China’s democracy

By John McCann

   “What is democracy?” “What is voting?” In the 2007 documentary film Please Vote for Me, a group of third grade students in Wuhan, China are asked these questions and they have no answer, only puzzled looks. In the film, the government has allowed the position of “class monitor,” basically the second in charge under the teacher, to be a democratically elected position as a social experiment. As the film begins the teacher, Mrs. Zhang, describes this process to her students by saying “You are the master of your own choice,” and remarks: “Isn’t this new?” This third grade democracy works with three candidates, selected by the teacher, running for class monitor. Each candidate has two helpers for their campaigns and candidates compete for their peers’ opinion in a talent show, a debate between two at a time, and individual speeches detailing why they should be monitor. Luo Lei, Cheng Cheng and Xu Xaiofei — the only female candidate — all employ tactics that are not totally dissimilar to those of many American politicians. The film primarily follows the lives and campaigns of the two boys, Luo Lei and Cheng Cheng. Luo Lei has been the class monitor for the past two years while Cheng Cheng and Xu Xiaofei are new contenders. Each candidate is aided a great deal by their parents, who essentially control their child’s tactics. However, the kids do have their own opinions which they express to their parents rather liberally.

   When pushed by his parents to rule the class with a heavy hand, Luo Lei replies: “I don’t want to control others, they should think for themselves.” That is not the reply most would expect from a child in Communist China. On the other hand, Cheng Cheng expresses his unsolicited opinion that he would enjoy being class monitor because he would get to boss people around. Now that’s more like it; something a young boy would say. The talent shows consist of Luo Lei and Xu Xiaofei playing the flute and Cheng Cheng singing. The class is pleased with each candidate’s performance and the hopes and desperation of securing the position of monitor grow in each candidate. Naturally, they point out their opponents faults and pit them against their strengths, much like American politicians today. The two boys encourage the rest of the class to ridicule Xu Xiaofei’s musical performance and when they do, she leaves the classroom crying. Mrs. Zhang scolds the class and many more tears are shed in remorse over the humiliation of Xu Xiaofei.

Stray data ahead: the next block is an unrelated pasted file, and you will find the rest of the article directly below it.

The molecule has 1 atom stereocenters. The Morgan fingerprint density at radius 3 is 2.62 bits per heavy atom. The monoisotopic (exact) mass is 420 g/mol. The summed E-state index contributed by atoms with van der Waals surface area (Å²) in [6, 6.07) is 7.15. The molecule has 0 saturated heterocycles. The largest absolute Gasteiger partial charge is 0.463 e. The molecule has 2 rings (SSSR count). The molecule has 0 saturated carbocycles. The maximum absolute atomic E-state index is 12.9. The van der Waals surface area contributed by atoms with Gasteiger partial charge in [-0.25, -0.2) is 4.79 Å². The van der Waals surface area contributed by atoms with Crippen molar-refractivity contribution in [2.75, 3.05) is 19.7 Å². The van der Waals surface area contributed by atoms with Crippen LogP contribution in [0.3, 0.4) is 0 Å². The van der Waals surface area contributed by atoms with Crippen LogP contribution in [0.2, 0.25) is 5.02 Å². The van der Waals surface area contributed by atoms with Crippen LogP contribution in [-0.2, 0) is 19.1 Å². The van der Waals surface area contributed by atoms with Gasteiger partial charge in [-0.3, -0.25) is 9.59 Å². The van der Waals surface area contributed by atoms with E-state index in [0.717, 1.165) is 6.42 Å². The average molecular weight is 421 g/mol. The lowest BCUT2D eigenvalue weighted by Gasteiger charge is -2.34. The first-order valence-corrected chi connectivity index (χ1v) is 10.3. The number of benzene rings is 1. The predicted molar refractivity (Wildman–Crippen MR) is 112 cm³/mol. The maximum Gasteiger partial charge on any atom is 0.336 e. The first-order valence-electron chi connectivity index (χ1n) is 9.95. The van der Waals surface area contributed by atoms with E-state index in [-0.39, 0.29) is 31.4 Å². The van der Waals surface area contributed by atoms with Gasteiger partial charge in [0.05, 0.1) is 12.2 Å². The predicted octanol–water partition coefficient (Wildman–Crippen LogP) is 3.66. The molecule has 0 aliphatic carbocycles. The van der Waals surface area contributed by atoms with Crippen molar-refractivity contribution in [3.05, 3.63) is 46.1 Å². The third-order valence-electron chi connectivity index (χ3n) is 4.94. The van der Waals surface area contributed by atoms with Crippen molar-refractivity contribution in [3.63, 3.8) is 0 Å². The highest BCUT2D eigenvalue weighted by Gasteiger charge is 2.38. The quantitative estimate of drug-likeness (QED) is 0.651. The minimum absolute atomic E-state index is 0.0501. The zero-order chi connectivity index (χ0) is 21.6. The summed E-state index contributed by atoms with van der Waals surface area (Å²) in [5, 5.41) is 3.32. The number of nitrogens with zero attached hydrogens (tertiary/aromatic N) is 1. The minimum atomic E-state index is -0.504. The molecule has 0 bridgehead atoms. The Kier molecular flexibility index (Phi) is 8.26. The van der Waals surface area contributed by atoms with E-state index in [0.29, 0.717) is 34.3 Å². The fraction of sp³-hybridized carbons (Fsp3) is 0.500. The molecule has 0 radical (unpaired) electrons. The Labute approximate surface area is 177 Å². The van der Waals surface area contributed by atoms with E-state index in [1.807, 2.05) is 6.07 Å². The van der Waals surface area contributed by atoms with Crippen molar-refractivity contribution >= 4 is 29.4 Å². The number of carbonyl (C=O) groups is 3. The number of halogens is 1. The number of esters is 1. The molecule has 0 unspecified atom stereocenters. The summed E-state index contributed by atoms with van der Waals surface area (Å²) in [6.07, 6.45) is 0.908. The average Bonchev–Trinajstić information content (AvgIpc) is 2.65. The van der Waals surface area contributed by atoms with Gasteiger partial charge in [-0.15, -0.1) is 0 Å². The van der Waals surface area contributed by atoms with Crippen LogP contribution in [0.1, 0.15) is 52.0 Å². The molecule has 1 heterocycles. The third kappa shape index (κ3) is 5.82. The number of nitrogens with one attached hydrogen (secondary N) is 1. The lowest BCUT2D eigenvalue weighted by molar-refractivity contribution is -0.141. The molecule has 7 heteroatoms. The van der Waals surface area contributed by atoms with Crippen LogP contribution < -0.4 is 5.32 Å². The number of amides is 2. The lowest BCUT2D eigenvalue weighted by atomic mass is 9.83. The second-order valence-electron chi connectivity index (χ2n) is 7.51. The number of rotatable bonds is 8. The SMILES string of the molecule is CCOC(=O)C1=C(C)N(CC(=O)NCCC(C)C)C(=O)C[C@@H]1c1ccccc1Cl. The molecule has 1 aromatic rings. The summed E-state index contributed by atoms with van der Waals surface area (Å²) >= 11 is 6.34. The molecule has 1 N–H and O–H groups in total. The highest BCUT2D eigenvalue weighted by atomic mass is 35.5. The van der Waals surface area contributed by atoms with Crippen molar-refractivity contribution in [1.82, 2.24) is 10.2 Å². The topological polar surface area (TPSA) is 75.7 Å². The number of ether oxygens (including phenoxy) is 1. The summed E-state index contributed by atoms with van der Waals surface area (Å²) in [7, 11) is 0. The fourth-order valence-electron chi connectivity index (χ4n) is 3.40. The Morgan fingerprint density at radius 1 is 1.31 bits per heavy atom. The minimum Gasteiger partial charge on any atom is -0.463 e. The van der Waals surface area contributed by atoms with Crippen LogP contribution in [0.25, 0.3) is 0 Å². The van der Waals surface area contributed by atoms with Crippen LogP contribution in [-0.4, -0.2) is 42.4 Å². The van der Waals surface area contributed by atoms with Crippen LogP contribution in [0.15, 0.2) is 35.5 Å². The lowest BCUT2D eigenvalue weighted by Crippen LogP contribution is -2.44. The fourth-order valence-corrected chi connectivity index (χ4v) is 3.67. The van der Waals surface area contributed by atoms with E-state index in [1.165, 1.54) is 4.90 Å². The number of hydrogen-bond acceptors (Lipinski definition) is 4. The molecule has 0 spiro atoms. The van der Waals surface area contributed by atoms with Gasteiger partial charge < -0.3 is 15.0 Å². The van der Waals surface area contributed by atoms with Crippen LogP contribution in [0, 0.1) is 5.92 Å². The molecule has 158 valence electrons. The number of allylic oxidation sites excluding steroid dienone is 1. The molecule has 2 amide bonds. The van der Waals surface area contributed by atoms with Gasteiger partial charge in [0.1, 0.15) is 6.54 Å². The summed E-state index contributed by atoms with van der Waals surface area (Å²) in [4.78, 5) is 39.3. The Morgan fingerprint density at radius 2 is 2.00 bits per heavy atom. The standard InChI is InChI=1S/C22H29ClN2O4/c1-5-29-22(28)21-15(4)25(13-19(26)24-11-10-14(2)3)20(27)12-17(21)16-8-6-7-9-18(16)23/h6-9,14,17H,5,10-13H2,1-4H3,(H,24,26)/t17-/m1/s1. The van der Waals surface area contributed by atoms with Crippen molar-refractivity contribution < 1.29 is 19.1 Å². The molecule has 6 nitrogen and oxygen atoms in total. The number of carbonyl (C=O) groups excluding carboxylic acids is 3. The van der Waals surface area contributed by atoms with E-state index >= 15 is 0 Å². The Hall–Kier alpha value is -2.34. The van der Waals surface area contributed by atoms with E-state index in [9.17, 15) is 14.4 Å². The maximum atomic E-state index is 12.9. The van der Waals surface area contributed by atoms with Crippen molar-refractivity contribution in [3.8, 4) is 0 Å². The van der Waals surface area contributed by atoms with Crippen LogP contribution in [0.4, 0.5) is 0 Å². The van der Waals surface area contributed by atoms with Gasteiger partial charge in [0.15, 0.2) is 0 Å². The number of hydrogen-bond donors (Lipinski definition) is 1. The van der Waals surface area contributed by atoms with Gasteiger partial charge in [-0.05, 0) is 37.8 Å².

The parents of Luo Lei and Cheng Cheng push their sons to succeed with hours of reciting speeches and preparing for debates. Cheng Cheng’s mother told him to boo Luo Lei off the stage, while Xu Xaiofei’s mother tells her to “be civilized and reasonable.” These parents take this class election very seriously. Luo Lei’s father is head of police in Wuhan and treats the whole class to a monorail ride, something very rare in central China. The role these parents have is remarkable. They tell their kids what to say in their speeches; Xu Xiaofei’s mom writes her speech for her. All of the campaigning hinges upon each candidate’s speech to the class saying why the class should elect them class monitor.

   The speeches are the climax of the film. Cheng Cheng says things like “We’re all equal” and concludes with the question “Do you support me?” and goes on to say that if they do not, then “Take pity on me” and vote for him. Each candidate pours over every detail of their speech, fine-tuning it to perfection. They all display themselves as stronger than their opposition. Luo Lei emerges as the victor and the other two candidates are reduced to tears at their loss. Xu Xiaofei’s mother consoles her daughter with the statement “The result is not so important, but the experience is.” That’s certainly not the way Americans think. Amends are made between the candidates and all returns to normal, but Cheng Cheng captures the spirit of all three candidates when he cries out at the end of his speech with “Please vote for me.”

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